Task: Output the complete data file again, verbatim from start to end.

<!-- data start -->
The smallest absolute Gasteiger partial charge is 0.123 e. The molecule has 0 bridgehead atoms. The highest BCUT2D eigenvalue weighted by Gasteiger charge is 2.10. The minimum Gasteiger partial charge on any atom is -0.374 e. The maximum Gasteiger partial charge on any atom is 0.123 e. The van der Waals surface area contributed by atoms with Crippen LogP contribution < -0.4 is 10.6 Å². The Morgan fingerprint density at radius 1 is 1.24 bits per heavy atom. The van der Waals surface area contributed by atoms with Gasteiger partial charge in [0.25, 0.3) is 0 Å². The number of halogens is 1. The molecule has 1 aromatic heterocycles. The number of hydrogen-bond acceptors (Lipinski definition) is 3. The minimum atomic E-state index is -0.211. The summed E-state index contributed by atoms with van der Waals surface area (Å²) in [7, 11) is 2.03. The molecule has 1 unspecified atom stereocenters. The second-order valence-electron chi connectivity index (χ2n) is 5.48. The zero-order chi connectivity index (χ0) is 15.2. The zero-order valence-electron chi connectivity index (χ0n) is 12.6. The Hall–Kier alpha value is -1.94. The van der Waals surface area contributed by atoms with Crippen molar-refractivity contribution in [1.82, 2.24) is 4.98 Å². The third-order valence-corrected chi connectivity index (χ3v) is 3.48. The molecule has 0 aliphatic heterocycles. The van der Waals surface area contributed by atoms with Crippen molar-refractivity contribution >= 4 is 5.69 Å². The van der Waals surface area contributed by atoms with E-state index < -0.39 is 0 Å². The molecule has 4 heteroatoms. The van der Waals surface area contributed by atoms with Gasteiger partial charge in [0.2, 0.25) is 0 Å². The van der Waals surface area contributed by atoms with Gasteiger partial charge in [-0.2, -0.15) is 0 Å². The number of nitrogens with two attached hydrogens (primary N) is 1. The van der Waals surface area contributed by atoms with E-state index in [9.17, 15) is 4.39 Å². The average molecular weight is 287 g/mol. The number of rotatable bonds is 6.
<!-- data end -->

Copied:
The smallest absolute Gasteiger partial charge is 0.123 e. The molecule has 0 bridgehead atoms. The highest BCUT2D eigenvalue weighted by Gasteiger charge is 2.10. The minimum Gasteiger partial charge on any atom is -0.374 e. The maximum Gasteiger partial charge on any atom is 0.123 e. The van der Waals surface area contributed by atoms with Crippen LogP contribution < -0.4 is 10.6 Å². The Morgan fingerprint density at radius 1 is 1.24 bits per heavy atom. The van der Waals surface area contributed by atoms with Gasteiger partial charge in [0.25, 0.3) is 0 Å². The number of halogens is 1. The molecule has 1 aromatic heterocycles. The number of hydrogen-bond acceptors (Lipinski definition) is 3. The minimum atomic E-state index is -0.211. The summed E-state index contributed by atoms with van der Waals surface area (Å²) in [7, 11) is 2.03. The molecule has 1 unspecified atom stereocenters. The second-order valence-electron chi connectivity index (χ2n) is 5.48. The zero-order chi connectivity index (χ0) is 15.2. The zero-order valence-electron chi connectivity index (χ0n) is 12.6. The Hall–Kier alpha value is -1.94. The van der Waals surface area contributed by atoms with Crippen molar-refractivity contribution in [1.82, 2.24) is 4.98 Å². The third-order valence-corrected chi connectivity index (χ3v) is 3.48. The molecule has 0 aliphatic heterocycles. The van der Waals surface area contributed by atoms with Crippen molar-refractivity contribution >= 4 is 5.69 Å². The van der Waals surface area contributed by atoms with E-state index < -0.39 is 0 Å². The molecule has 4 heteroatoms. The van der Waals surface area contributed by atoms with Gasteiger partial charge in [0.2, 0.25) is 0 Å². The van der Waals surface area contributed by atoms with Gasteiger partial charge in [-0.2, -0.15) is 0 Å². The number of nitrogens with two attached hydrogens (primary N) is 1. The van der Waals surface area contributed by atoms with E-state index in [9.17, 15) is 4.39 Å². The average molecular weight is 287 g/mol. The number of rotatable bonds is 6.